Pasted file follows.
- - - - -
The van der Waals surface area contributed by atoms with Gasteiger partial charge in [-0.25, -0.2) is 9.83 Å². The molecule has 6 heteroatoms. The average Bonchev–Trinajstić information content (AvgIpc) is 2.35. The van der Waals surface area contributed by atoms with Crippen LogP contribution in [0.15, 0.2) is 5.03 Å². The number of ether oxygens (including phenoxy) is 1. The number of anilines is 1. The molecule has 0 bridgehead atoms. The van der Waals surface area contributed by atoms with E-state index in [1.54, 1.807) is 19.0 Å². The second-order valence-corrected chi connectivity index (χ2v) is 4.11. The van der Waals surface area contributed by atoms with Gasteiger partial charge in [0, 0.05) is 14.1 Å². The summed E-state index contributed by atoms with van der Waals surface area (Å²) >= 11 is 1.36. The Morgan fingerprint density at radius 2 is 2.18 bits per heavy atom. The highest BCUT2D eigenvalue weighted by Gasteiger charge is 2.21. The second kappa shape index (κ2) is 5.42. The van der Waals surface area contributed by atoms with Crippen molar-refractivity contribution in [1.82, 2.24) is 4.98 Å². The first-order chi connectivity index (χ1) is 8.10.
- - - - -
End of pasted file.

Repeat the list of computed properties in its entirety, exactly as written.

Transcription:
The van der Waals surface area contributed by atoms with Gasteiger partial charge in [-0.25, -0.2) is 9.83 Å². The molecule has 6 heteroatoms. The average Bonchev–Trinajstić information content (AvgIpc) is 2.35. The van der Waals surface area contributed by atoms with Crippen LogP contribution in [0.15, 0.2) is 5.03 Å². The number of ether oxygens (including phenoxy) is 1. The number of anilines is 1. The molecule has 0 bridgehead atoms. The van der Waals surface area contributed by atoms with E-state index in [1.54, 1.807) is 19.0 Å². The second-order valence-corrected chi connectivity index (χ2v) is 4.11. The van der Waals surface area contributed by atoms with Gasteiger partial charge in [0, 0.05) is 14.1 Å². The summed E-state index contributed by atoms with van der Waals surface area (Å²) >= 11 is 1.36. The Morgan fingerprint density at radius 2 is 2.18 bits per heavy atom. The highest BCUT2D eigenvalue weighted by Gasteiger charge is 2.21. The second kappa shape index (κ2) is 5.42. The van der Waals surface area contributed by atoms with Crippen molar-refractivity contribution in [1.82, 2.24) is 4.98 Å². The first-order chi connectivity index (χ1) is 8.10.